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Brilliant minds come together at Big Learning Event

Sometimes great ideas come from asking interesting questions and making connections with people who are completely different from you. Their life experiences, knowledge and wisdom, combined with your singular cache of experiences and talents, can spawn big ideas if all are willing and open to listening and participating.

Such an environment will take shape on campus June 7-8 at the Big Learning Event: Powerful Conversations for the Future. Held at the new Union South building, 1308 W. Dayton St., the Big Learning Event (BLE) will bring together some of the country’s brightest minds from disparate disciplines for conversation and listening. Consider it an idea lab. Or a mosh pit of minds, but with good manners.

“The Big Learning Event has big speakers, big ideas and in many ways, big opportunities,” says Don Schutt, director of the Office of Human Resource Development and member of the event’s design team. “We thought, what if we brought together some phenomenal minds to think about our current-day issues? And instead of anticipating what the audience might want to know from the speakers, to instead ask the speakers what’s on their minds, and then translate that to the needs of UW-Madison.”

True to that vision, BLE turns the traditional conference model on its head and poses just a few questions. For the speakers: What issues are on your minds? Why? For the university community: How might these issues affect how we work and adapt to change?

Big questions, sure, but attendees will arrive at answers with help from guest speakers. BLE organizers have gathered a mix of boundary-busting leaders and thinkers who are open to new ideas and approaches to learning: psychologists Mihaly Csikszentmihalyi and Richard Davidson, astronomer Derrick Pitts, higher education expert David Ward, management consultant Meg Wheatley, virologist Nathan Wolfe and visual artist Lily Yeh.

Throughout the event, the guest speakers will offer and reflect on their expertise while attendees can react, respond, pose questions and offer solutions. UW-Madison’s Patrick Sims and Kathy Cramer Walsh are event moderators.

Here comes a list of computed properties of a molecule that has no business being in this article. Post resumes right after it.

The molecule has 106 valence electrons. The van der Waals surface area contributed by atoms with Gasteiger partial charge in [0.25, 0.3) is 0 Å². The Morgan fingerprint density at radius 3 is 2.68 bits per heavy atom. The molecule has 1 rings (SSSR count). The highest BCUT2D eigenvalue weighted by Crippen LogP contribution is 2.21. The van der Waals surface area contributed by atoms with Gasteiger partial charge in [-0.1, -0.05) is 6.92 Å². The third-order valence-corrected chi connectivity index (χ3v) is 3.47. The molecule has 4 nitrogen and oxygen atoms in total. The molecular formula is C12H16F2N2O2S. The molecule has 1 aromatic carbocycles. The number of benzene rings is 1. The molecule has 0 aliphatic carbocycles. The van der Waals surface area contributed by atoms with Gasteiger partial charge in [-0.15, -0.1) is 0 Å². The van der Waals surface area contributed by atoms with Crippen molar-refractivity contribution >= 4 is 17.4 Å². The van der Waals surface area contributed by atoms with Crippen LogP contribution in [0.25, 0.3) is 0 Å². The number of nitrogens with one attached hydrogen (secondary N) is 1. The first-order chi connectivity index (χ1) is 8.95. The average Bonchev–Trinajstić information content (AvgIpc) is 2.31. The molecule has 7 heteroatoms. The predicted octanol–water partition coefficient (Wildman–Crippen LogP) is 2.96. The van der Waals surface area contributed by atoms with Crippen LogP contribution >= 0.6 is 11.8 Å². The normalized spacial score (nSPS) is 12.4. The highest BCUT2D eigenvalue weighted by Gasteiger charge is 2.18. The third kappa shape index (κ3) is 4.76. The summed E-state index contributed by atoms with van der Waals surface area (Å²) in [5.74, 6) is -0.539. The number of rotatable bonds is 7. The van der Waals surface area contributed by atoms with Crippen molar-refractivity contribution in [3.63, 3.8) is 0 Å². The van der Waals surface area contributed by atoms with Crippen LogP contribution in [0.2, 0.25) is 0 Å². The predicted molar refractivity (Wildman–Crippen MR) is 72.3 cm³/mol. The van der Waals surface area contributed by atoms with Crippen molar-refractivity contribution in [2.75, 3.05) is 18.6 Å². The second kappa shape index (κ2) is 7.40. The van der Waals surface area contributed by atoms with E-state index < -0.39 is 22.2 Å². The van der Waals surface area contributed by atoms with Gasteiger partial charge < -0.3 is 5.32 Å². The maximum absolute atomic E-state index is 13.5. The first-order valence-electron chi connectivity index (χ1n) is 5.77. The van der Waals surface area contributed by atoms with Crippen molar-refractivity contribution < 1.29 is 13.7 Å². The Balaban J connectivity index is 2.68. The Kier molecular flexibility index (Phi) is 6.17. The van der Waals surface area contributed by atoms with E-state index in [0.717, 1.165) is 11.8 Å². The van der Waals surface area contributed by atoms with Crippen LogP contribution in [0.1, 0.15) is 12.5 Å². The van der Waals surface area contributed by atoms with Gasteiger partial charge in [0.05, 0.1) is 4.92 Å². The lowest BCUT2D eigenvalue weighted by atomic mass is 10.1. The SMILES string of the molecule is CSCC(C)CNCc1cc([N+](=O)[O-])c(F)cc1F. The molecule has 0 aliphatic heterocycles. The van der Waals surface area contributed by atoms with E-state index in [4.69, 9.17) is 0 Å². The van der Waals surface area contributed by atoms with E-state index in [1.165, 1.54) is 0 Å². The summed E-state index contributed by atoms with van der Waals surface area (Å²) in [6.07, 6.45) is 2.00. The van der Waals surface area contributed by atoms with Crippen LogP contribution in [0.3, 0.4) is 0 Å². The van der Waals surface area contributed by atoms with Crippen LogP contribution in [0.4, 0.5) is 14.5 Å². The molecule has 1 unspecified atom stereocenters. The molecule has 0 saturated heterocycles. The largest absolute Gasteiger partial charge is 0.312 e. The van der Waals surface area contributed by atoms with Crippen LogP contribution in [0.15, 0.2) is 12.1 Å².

The event structure includes a presentation from each speaker, facilitated conversations among the speakers and audience, concurrent in-depth breakout sessions with each speaker, and sessions that bring the groups together to explore and expand upon the key questions. BLE registrants will also be invited to participate in study groups in advance of the event. The human capital on campus is massive, and organizers believe BLE can be an incubator for creative systems and solutions.

The design team also anticipates big, tangible benefits. “We hope BLE will initiate creative thinking for interdisciplinary projects or grants, help us frame learning, and get us thinking about the university’s role in this community and society,” says Schutt. “People will also develop personal skills sets, such as leadership, approaches to learning and teaching, and processes for strategic impacts. They can take new ideas, ways of thinking and best practices back to their corner of the campus.”

Schutt says he can’t wait to see what will happen and is already agonizing over which breakout session to attend. He is confident the big thinking will lead to big learning and that patterns and themes will develop over the two days – precisely what is supposed to happen. “It is not surprising that this is happening here. These kinds of conversations happen all over campus, but usually within disciplines or related fields,” says Schutt. “People need to be open to the experience; it is not going to be a structured classroom situation. The one distinguishing feature of the Big Learning Event is that it is not distinguishable.”

Visit the BLE website for more information and to register.

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